Continuing our coverage of cybersecurity issues during National Cybersecurity Awareness Month (NCSAM), we have identified 5 important cybersecurity questions and talking points you can use to start a meaningful cybersecurity conversation at your business.

Counsel and business executives take note: cybersecurity is not just an IT problem, robust cybersecurity starts with a healthy dialogue between legal, business, and IT. The chart below illustrates how failure to engage in meaningful oversight of your company’s data and systems security will create costly, significant, and unnecessary risk.

(https://digitalguardian.com/blog/whats-cost-data-breach-2019)

The good news is that you need not be an IT expert to oversee your company’s cybersecurity risk. You do not need to be able to write code, or to know exactly what software is needed to keep the company’s data secure. The first step is to open a healthy dialogue with your IT professionals – a dialogue that will allow you to assess more capably your company’s readiness to counter a broad range of exploitation techniques.

Try calling your CISO or CIO and asking these questions:

How do we ensure that our software is updated to the maximum extent possible?

It is not good enough if the response is that we apply the patches when we receive them, or that we have a regular schedule of applying the patches weekly. Threat actors study patches and create exploits, soon after a patch is released. In other words, threat actors operate inside your company’s patch cycle. You need to automate the update process, and ideally use an update service provided directly from the vendor. This will ensure that the content of the patch is authentic.

Do we assign privileges to users based on their risk exposure?

There should be tiered administrative access that limits the number of personnel who have access to each tier of data. The higher the level of sensitivity of the data, the fewer the people who should have access to it. Threat actors will target administrator credentials to access the high value data and system assets.

Does our operating system enforce signed software execution policies for scripts, executables, device drivers and system firmware?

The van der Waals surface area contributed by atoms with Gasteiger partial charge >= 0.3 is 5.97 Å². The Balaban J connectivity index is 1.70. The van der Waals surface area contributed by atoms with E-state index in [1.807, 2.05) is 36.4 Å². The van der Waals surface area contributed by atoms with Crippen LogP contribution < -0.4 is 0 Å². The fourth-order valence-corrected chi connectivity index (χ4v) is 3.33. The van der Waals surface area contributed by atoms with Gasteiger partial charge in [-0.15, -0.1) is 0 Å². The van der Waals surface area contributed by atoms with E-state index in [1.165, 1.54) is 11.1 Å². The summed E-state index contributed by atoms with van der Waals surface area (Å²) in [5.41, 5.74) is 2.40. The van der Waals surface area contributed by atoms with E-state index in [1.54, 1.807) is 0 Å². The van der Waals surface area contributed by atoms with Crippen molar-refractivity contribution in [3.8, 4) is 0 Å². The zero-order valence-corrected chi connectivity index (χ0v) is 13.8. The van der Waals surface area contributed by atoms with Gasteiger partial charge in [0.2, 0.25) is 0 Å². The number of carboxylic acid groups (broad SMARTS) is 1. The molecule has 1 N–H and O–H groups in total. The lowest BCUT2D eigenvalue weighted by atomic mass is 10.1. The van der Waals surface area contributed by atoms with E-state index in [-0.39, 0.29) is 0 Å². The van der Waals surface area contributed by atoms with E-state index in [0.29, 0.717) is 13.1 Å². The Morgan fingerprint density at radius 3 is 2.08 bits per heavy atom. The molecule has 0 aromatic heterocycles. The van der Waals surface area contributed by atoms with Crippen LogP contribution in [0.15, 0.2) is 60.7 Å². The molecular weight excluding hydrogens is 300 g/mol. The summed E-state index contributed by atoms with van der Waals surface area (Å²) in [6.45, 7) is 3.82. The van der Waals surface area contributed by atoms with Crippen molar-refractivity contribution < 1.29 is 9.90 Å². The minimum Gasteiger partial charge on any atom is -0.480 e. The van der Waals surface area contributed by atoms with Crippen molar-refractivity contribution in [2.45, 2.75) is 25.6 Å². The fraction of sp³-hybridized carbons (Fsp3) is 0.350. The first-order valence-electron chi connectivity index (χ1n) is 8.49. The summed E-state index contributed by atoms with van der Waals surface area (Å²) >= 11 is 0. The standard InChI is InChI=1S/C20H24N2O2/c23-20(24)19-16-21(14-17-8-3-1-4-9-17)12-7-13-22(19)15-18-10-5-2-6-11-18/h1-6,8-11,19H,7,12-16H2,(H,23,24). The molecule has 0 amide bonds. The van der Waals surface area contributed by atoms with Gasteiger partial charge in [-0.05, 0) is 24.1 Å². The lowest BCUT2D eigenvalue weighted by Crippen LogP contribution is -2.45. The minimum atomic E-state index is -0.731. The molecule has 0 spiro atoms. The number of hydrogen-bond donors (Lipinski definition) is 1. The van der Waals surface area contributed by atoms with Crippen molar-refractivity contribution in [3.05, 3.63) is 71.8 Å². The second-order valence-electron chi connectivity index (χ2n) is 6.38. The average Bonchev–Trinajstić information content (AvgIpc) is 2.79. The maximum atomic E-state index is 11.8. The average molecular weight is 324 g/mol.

There should be a list of trusted certificates to prevent and detect the use of illegitimate executables. Maintain an application whitelist and signed software execution policies to provide greater control of your systems. Unsigned software enables threat actors to embed malicious code, which can provide persistent access to your system.

Can you explain our Disaster Recovery Plan (DRP) and what we have done to exercise it in the last year?

It is essential that you have created, reviewed and exercised the recovery plan to ensure that you can restore your data subsequent to a breach. The exercise should have revealed whether all critical data, configurations, and logs were recoverable to ensure continuity of operations, consistent with the company’s Business Continuity Plan. The backups that were used to restore the system should be encrypted, and stored both offsite and offline. This will provide protection from both natural disasters and malicious threats like ransomware.

Do we have an accurate inventory of all network devices and software?

If the inventory is not recent, it is not accurate. But an accurate inventory will provide a baseline from which you can reduce your attack exposure. Unwanted, unneeded and unexpected hardware and software should be removed from your operational environment on a regular basis. Failure to engage in this active enterprise management will weaken your ability to adapt to a dynamic threat environment.

No issue today creates more concern in C-suites and boardrooms than cybersecurity risk, and the burgeoning number of laws that govern data protection. The increased scrutiny resulting from a preventable, or a poorly handled, data or systems breach could have a devastating impact on your business’s operations, financial position and reputation. You can significantly reduce the risks, if meaningful conversation with the IT and security team leads to investment in reliable mechanisms for identifying potential threats and preparing an effective response.